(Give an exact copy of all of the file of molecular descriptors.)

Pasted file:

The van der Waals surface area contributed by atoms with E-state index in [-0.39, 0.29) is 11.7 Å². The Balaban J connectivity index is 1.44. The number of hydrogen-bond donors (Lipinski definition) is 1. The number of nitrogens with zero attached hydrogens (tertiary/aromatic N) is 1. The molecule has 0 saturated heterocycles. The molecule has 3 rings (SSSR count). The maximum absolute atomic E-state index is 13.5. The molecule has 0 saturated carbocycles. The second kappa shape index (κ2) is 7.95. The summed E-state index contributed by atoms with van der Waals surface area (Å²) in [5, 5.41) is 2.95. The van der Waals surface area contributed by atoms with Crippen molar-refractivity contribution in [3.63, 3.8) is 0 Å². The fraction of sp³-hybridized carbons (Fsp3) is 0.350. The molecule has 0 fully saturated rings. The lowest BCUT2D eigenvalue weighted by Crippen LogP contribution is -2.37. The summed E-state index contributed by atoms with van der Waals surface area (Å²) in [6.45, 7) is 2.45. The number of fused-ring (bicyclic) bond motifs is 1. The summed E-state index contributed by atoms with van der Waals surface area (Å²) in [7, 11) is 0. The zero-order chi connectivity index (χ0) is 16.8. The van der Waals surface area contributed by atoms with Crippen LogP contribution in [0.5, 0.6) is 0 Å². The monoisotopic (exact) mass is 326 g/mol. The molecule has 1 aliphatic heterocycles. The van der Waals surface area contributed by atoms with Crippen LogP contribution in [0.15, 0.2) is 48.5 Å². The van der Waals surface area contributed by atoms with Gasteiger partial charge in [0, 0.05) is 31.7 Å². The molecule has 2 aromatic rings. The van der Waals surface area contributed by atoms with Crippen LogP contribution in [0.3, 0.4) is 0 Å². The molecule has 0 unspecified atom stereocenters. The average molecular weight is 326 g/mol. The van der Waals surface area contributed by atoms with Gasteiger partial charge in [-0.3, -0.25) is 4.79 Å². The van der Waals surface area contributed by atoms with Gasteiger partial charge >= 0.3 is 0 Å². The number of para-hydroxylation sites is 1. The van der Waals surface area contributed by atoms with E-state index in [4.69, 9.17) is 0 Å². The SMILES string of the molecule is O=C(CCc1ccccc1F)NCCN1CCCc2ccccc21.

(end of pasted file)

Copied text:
The van der Waals surface area contributed by atoms with E-state index in [-0.39, 0.29) is 11.7 Å². The Balaban J connectivity index is 1.44. The number of hydrogen-bond donors (Lipinski definition) is 1. The number of nitrogens with zero attached hydrogens (tertiary/aromatic N) is 1. The molecule has 0 saturated heterocycles. The molecule has 3 rings (SSSR count). The maximum absolute atomic E-state index is 13.5. The molecule has 0 saturated carbocycles. The second kappa shape index (κ2) is 7.95. The summed E-state index contributed by atoms with van der Waals surface area (Å²) in [5, 5.41) is 2.95. The van der Waals surface area contributed by atoms with Crippen molar-refractivity contribution in [3.63, 3.8) is 0 Å². The fraction of sp³-hybridized carbons (Fsp3) is 0.350. The molecule has 0 fully saturated rings. The lowest BCUT2D eigenvalue weighted by Crippen LogP contribution is -2.37. The summed E-state index contributed by atoms with van der Waals surface area (Å²) in [6.45, 7) is 2.45. The number of fused-ring (bicyclic) bond motifs is 1. The summed E-state index contributed by atoms with van der Waals surface area (Å²) in [7, 11) is 0. The zero-order chi connectivity index (χ0) is 16.8. The van der Waals surface area contributed by atoms with Crippen LogP contribution in [0.5, 0.6) is 0 Å². The monoisotopic (exact) mass is 326 g/mol. The molecule has 1 aliphatic heterocycles. The van der Waals surface area contributed by atoms with Crippen LogP contribution in [0.15, 0.2) is 48.5 Å². The van der Waals surface area contributed by atoms with Gasteiger partial charge in [0, 0.05) is 31.7 Å². The molecule has 2 aromatic rings. The van der Waals surface area contributed by atoms with Crippen LogP contribution in [0.3, 0.4) is 0 Å². The molecule has 0 unspecified atom stereocenters. The average molecular weight is 326 g/mol. The van der Waals surface area contributed by atoms with Gasteiger partial charge in [-0.3, -0.25) is 4.79 Å². The van der Waals surface area contributed by atoms with Gasteiger partial charge >= 0.3 is 0 Å². The number of para-hydroxylation sites is 1. The van der Waals surface area contributed by atoms with E-state index in [4.69, 9.17) is 0 Å². The SMILES string of the molecule is O=C(CCc1ccccc1F)NCCN1CCCc2ccccc21.